Michael Bronski wasn’t at Stonewall and doesn’t mind admitting it, unlike many members of the gay and lesbian community of a certain age who, he says, insist they were. The joke is that if everyone who claims they took part in the famous 1969 uprising in lower Manhattan that catalyzed America’s gay-rights movement actually had been there, the crowd, Bronski says with a laugh, “would have filled Yankee Stadium.”In truth, the crowd that day numbered about 200, at least at first. And they weren’t protesters but mostly patrons of the Stonewall Inn, a popular Greenwich Village gay bar. The trouble started when the police arrived in the wee hours of June 28 to raid the Mafia-run tavern on a trumped-up liquor-license charge. Officers started pushing customers and workers into police vehicles. But instead of dispersing as they had during past routine raids, those who hadn’t been grabbed began cheering those who had. The crowd of onlookers swelled as tourists and neighborhood residents stopped to investigate. Then, according to multiple accounts, a lesbian who was fighting attempts to haul her into a squad car cried out, “Why don’t you guys do something!” The air grew thick with chants — along with bottles and bricks. The officers barricaded themselves in the bar and radioed for back-up as a riot flared. More violent demonstrations shook the neighborhood in the following days.,Today, Bronski, a Harvard professor of the practice in media and activism in Studies of Women, Gender, and Sexuality, understands why so many claim to have been present at such a pivotal moment in the history of the gay rights movement.“It really is like the shot heard around the world, or the hairpin drop heard round the world,” he said, a cheeky parody coined in Stonewall’s aftermath of the stanza from “Concord Hymn.” There had been previous riots in the U.S. involving gays and lesbians fed up with routine harassment, but Stonewall, erupting when it did amid protests over the Vietnam War and civil rights and gender equality, marked a decisive break from the more passive sexual-orientation politics of the day, said Bronski, who has written extensively on LGBTQ culture and history.On the window of the Stonewall Inn, “We homosexuals plead with our people to please help maintain peaceful and quiet conduct on the streets of the Village — Mattachine“ Diana Davies © New York Public Library“It was really like direct action. It was like the radical feminists invading the Miss America contest, or the Black Panthers standing in front of Oakland City Hall with rifles,” he said, and it ran completely counter to the approach of groups such as the Mattachine Society, one of the nation’s earliest gay-rights organizations, that preferred to press for change through legal and political channels. Not long after the Stonewall raid, a message appeared on the boarded-up window of the bar, pleading for the return of “peaceful and quiet conduct on the streets of the village.” It was signed “Mattachine.”“What’s so amazing is that they would never have thought of doing anything public like that before,” said Bronski. “So literally overnight, Mattachine is forced into making a public announcement with essentially graffiti.”For Bronski, Stonewall represented a “shocking change of consciousness for the world.” And in its wake rose the Gay Liberation Front, a more radical version of the Mattachine Society unafraid to use confrontation to push reform.But there were other organizations helping drive change. Harvard’s Evelynn Hammonds, chair of the Department of the History of Science, Barbara Gutmann Rosenkrantz Professor of the History of Science, and professor of African and African American Studies, said that in the years after Stonewall the story of greater visibility for gay people in America was often seen through the lens of gay men. That perspective, she said, overlooks a key connection.“At the time of what we now call the Stonewall Rebellion, what was also happening was the second wave of the women’s movement. And while there were lots of tensions in some women’s organizations between lesbians and straight women, there was also a great deal of unity, and people were coming together around a shared desire for greater equality for women and gay people,” said Hammonds.A look at the historyThough their methods may not have been as radical, early so-called homophile organizations — including the Mattachine Society, Janus Society, and Daughters of Bilitis — set the stage for what followed, says Timothy Patrick McCarthy, a lecturer in public policy and core faculty at the Carr Center for Human Rights Policy at Harvard Kennedy School.“The foundation for the movement that emerges in fuller form in the wake of Stonewall was laid in the decades before in public and private battles, in different organizations, and through the work of many people,” said McCarthy, whose book, “Stonewall’s Children: Living Queer History in an Age of Liberation, Loss, and Love,” will be published by The New Press next year.Many such groups materialized during World War II and the post-war era in response to the military’s anti-homosexual policies and the paranoid frenzy of the Red Scare. McCarthy points to the “Lavender Scare,” a fear campaign that paralleled Republican Sen. Joseph McCarthy’s investigations into what he considered widespread subversive forces at work in the federal government in the 1950s. While simultaneously trying to expose suspected communists, the Wisconsin senator also targeted suspected homosexuals, arguing that “deviant sexual behavior, like deviant political ideology, were things that made people more vulnerable to blackmailing,” said the Harvard scholar, who recently edited a special issue of The Nation examining Stonewall’s legacy.McCarthy’s tactics initially garnered widespread support. President Dwight D. Eisenhower issued an executive order in 1953 banning homosexuals from working for the federal government, citing security risk. Thousands lost their jobs because of their actual or perceived sexual orientation. Among them was the man many have called the “Father of the Gay Rights Movement,” Frank Kameny, who received his master’s and doctorate degrees in astronomy from Harvard in 1949 and 1956, respectively. After the Army Map Service fired him as an astronomer in 1957, Kameny unsuccessfully sued the federal government and later devoted his life to fighting for gay rights. Among his many achievements, Kameny, who died at the age of 86 in 2011, was known for founding the Mattachine Society of Washington, D.C., picketing the White House, contesting the American Psychiatric Association’s categorization of homosexuality as a mental defect, and coining the term “Gay is good.”,Stonewall’s legacyHammonds wasn’t at Stonewall either, but the image looms large in her mind thanks in part to the actions of those eager to keep its spirit alive. During the Eastern Regional Conference of Homophile Organizations in 1969, a young activist called for nationwide demonstrations each June in honor of Stonewall. New York’s first pride parade, named the Christopher Street Liberation Day, was held in June of 1970, just a year after the riots. The march began on Christopher Street where the bar — now a historic landmark — was located, and it ended in Central Park. The event attracted thousands and signaled another important milestone. In the years that followed more cities and towns organized parades in support of gay rights.“The marches were among the first highly visible public events for people to express their gay sexuality and for allies to have an opportunity to support the gay people in their lives,” said Hammonds, who was a graduate student in Boston in 1976 when she attended the city’s Pride parade and first heard of Stonewall. “The marches also became vehicles for political expression as well, which you could see by the signs that people held up, which made the marches political moments as well as scenes of gay pride. Even local politicians recognized this and slowly, over time, more politicians would join the marches.”One march in Washington, D.C., in the fall of 1987 left another lasting impact on Hammonds. The event coincided with the first showing of the AIDS Memorial Quilt, a massive patchwork blanket adorned with the names of those who had died. The colorful fabric covered an area on the National Mall larger than a football field and contained 1,920 panels “that captured the beautiful range and diversity of the gay experience with a kind of poignancy and sadness, but also affirmation of gay life that I had never seen before,” said Hammonds.,The epidemic raised the visibility of the gay community further as more and more people were forced to come out to family and friends, she said.“When young men began to get sick, a lot of them had to return to the places where they grew up, because some didn’t have anybody to take care of them in the cities where many gay people had congregated,” said Hammonds. “They returned to the small towns, or smaller cities and places where many people in their lives didn’t know that they were gay … of course, not everyone was welcomed home with open arms, but ironically one of the consequences of the epidemic was that more Americans became aware of gay people in their communities.”Hammonds said she has been shocked at the rapid pace of change she has witnessed over the last 40 years, from attending her first Gay Pride parade to watching the faces of Pride marchers get younger and increasingly diverse to getting married and starting a family.“We got married the first night you could,” said Hammonds, who arrived at Cambridge City Hall on May 17, 2004, with her partner just after midnight so they could be among the first in the country to be granted a same-sex marriage license. (Cambridge was the first municipality in the country to issue the licenses.) “It was the most amazing thing to come out of the front door of City Hall and see Massachusetts Avenue just filled with people singing and yelling with joy that gay marriage was now legal.”Still, Hammonds sees difficult times ahead and anticipates “very serious attempts at retrenchment.”“There appears to be a growing backlash from people who feel that expanding gay rights and rights for transgender people means that heterosexuals have lost something they can never regain. But fortunately the younger generation sees the world differently now. Many have grown up in a world where there is more equality, more acceptance of sexual and gender difference, and they value it, and they are comfortable with it. So those of us who are older have to do whatever we can to support them in holding onto those rights we marched for a long time ago and that we continue to fight for.”,McCarthy’s concern about the future echoes the struggles the Mattachine Society and the Gay Liberation Front grappled with years ago. He wonders how best to work within the system while still being considered radical.“Much of what we have seen in policy in the modern era is an impulse to assimilation — we can get married, serve in military, be just like you. There’s been a real push to become part of these mainstream institutions, part of the system of laws and politics in the country. But the most important questions are these: Who does this leave out and what kinds of bargains have to be made to prove that we are just like straight people?”With his students, he says he has “arrived at a fairly broad consensus that we need a both/and politics. We need a politics that is at once pragmatic and radical. We need different kinds of change agents, working in different locations with different tactics, to achieve these larger aspirations.”Bronski is both hopeful and worried about the transgender rights movement that he likens to Stonewall in terms of the excitement and change it has helped inspire. “There is this enormous cultural change around the intersections of gender and sexuality and gender and identity and gender and, to a large degree, class and economics and money,” said Bronski. “But it’s also getting the most blowback from the Trump administration.”Bronski said he could envision an effort by conservative groups to repeal the 2015 U.S. Supreme Court decision that ruled the Constitution protects same-sex marriage, but added that the potential outcome of such an attempt is less clear. “You do actually have hundreds of thousands of people probably who are now married. So if you repealed the law do you repeal their marriage? Do you grandfather them in? It gets complicated.”Like Hammonds and McCarthy, Bronski, whose latest book is titled “A Queer History of the United States for Young People,” also sees hope in the nation’s youth.“Today my gay students are incredible, and they have been for 10 years. They are more progressive and radical and on the edge than most people I know,” he said, “and that’s totally changed.”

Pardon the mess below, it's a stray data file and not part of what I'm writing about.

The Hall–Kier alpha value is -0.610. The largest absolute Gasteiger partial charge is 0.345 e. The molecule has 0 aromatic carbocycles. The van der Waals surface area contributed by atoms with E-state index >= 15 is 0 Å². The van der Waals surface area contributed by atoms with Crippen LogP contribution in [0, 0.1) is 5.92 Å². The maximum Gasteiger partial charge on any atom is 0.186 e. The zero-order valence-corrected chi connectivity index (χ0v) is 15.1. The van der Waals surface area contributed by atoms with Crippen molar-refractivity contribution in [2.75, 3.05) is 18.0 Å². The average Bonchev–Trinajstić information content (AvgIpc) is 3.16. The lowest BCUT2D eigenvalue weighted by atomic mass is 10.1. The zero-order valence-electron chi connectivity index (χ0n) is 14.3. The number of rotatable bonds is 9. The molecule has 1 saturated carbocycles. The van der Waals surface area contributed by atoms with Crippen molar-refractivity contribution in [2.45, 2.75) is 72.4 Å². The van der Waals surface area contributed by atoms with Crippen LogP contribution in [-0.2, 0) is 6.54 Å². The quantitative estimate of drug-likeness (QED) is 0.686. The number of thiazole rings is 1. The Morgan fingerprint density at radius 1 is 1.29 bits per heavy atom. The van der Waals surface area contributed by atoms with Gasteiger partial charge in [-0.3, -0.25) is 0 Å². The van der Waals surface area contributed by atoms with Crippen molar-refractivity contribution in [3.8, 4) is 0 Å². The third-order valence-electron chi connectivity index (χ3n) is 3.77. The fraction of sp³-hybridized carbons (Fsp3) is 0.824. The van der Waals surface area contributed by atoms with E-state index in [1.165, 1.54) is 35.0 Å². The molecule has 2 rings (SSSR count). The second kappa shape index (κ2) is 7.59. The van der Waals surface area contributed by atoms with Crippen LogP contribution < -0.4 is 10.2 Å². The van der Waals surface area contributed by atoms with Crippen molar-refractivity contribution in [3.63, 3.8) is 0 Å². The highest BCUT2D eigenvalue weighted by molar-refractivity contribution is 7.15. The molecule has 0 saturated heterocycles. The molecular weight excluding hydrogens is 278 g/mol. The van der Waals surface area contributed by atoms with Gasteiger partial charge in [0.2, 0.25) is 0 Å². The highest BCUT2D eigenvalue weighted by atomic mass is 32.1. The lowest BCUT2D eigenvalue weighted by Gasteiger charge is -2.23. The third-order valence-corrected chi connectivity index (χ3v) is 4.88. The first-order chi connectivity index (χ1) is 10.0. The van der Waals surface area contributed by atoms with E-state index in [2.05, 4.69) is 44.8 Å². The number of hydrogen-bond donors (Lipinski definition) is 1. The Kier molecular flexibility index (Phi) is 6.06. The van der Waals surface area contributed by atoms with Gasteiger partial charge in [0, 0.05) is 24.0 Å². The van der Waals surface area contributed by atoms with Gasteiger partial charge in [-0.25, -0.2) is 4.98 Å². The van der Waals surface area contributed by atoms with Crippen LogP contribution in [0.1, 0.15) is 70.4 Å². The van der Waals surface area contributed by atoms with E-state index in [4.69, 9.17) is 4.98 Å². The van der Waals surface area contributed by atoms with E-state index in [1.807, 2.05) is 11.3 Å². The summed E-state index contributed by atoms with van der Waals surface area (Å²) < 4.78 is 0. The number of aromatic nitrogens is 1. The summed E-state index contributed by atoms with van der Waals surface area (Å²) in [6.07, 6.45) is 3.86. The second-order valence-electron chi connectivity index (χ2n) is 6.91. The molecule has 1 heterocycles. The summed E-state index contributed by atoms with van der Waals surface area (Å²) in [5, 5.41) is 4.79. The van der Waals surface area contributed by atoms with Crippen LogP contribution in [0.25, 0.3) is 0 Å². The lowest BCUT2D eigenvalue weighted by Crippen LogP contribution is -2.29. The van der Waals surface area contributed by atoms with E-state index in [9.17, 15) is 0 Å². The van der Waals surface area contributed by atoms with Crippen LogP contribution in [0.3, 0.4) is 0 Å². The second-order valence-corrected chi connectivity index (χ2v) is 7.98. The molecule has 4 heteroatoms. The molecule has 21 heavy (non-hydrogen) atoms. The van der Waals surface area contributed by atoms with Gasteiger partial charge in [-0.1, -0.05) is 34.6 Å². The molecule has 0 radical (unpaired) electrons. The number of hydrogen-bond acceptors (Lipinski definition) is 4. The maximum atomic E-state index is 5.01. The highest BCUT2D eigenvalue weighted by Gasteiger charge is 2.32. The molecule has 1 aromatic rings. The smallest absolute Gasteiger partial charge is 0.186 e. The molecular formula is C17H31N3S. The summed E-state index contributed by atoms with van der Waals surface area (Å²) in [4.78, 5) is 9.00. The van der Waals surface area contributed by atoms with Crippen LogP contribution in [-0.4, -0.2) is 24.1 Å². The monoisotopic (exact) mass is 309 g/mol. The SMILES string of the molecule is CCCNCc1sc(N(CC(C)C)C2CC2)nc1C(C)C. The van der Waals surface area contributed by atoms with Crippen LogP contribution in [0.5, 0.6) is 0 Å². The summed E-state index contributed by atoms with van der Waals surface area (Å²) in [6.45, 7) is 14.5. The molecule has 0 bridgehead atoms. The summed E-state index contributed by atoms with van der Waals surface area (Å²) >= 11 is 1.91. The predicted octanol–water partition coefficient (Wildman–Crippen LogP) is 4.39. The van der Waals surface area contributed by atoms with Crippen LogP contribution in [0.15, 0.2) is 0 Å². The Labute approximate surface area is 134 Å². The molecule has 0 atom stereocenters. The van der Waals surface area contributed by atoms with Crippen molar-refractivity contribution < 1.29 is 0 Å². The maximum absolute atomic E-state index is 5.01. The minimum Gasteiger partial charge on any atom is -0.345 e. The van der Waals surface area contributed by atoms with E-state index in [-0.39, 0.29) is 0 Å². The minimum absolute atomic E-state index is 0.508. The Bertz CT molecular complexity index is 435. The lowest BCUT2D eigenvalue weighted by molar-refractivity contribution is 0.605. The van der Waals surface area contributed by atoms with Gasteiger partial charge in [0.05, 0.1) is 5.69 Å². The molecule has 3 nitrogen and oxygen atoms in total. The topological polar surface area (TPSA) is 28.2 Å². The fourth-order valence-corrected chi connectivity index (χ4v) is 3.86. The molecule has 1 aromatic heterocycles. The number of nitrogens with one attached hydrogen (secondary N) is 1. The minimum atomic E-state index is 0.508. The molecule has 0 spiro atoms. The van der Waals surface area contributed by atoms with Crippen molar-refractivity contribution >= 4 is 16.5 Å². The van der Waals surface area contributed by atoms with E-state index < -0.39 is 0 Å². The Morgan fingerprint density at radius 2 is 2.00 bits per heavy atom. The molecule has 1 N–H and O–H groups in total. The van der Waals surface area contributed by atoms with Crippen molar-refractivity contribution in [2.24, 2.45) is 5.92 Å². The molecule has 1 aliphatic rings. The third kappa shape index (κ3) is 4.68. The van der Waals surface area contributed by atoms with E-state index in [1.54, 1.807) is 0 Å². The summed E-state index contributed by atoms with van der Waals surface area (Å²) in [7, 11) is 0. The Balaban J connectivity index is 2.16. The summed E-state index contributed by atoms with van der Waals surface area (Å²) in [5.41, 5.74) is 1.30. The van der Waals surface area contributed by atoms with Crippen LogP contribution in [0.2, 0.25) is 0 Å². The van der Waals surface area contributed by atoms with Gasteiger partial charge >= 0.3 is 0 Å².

This year’s White Ribbon Against Pornography (WRAP) Week began its effort to bring the conversation around pornography into the open on Monday morning with bagels and white ribbon pins outside DeBartolo Hall. Co-sponsored by Students for Child-Oriented Policy (SCOP), the Gender Relations Center (GRC) and Campus Ministry, the fourth annual WRAP Week aimed to lay the groundwork for sincere dialogue about pornography in students’ lives.Junior Ellie Gardey, co-president of SCOP, said in an email that the sponsors of the week “worked together to develop a program that educated the campus community about the harms of pornography, united the campus in prayer for those impacted by it, highlighted the success of major organizations in addressing pornography and connected students to resources that will give them hope and freedom.”WRAP Week is largely student-driven, with administrators at the GRC and Campus Ministry providing guidance and support, Gardey said in an email. This year’s speakers and events highlighted the prevalence of pornography use, the breadth of its effects in society and the importance of support systems for those who struggle with pornography use. “Pornography is an incredibly important conversation to have — it not only impacts an individual’s psychological, emotional and spiritual health but it also harms relationships and is a social justice issue,” GRC director Christine Gebhardt said in an email. “Pornography use is linked to sex trafficking, violence against women and targeting of vulnerable populations such as children.”Donna Rice Hughes, an Internet safety expert and advocate, spoke Wednesday evening about a recent push to filter pornography in businesses.“In her lecture, she provided valuable insight into reasons businesses are making this change such as workplace standards, safe environments and liability prevention,” Gardey said in an email. “It is important for students to be aware of these changes so they can ethically run their own businesses in the future.”On Thursday, licensed counselor M.J. Vachon gave a talk about supporting loved ones with an addiction or dependence on pornography and creating a safe environment for talking about a delicate and often painful issue.“I am particularly excited about her talk as it offers our students a way to make a change on our campus by helping one another in a nonjudgmental and loving way,” Gebhardt said in an email.Mike Urbaniak, assistant director of pastoral care with Campus Ministry, said his conversations with students about their pornography use have been eye-opening and have shown him how isolated students can feel.“We as a culture, I mean broadly, but also in particularly at Notre Dame, our challenge is to talk about sex and sexuality in a authentic and genuine way that allows people to really ask questions and be inquisitive,” Urbaniak said.Urbaniak emphasized the similarities between Catholic Social Teaching and broader societal values, saying that both recognize and seek to promote human dignity and human flourishing. While the fear of judgment can be a significant barrier to having genuine conversations about pornography, creating a supportive environment in which to do so can only make things better, Urbaniak said.“The one challenge of having events is like, ‘Am I outing myself by coming to an event about pornography?’ The more we open up those spaces, I think the more people are willing to come forth in that and, and talk about it,” Urbaniak said.In an email, Gebhardt said she has seen progress in generating those conversations over the years, but there is still a long way to go. “It is my hope that WRAP Week will encourage us to not merely talk about these issues during October but throughout the year,” Gebhardt said in an email.One of SCOP’s major efforts throughout the year is its petition to put a pornography filter on Notre Dame’s WiFi networks, an ongoing effort that the University has rejected in the past. The organization collected signatures on Friday in South Dining Hall.“Students for Child-Oriented Policy will continue to call on Notre Dame to implement a filter on pornography like the filters at Holy Cross College down the street and the Catholic University of America,” Gardey said in an email. “The use of pornography on Notre Dame’s Wi-Fi network is already forbidden; the University should enforce that rule. The technology is easily available.” WRAP Week ended Friday evening with a dinner and discussion of Fr. Terrence Ehrman C.S.C.’s 2017 book, “Man of God,” that tells a story of a man’s inner struggle to overcome a pornography addiction. The conversation brought the week to an optimistic end.“Pornography pervades our society, but people often find it difficult to talk about because of fear and guilt. An accountability partner, a helpful friend, a significant other, a priest or a professional resource can all be invaluable resources to help people overcome struggles with pornography,” Gardey said in an email. “People should not have to fight their battles against pornography alone.”Tags: pornography, Pornography filter, White Ribbon Against Pornography, WRAP Week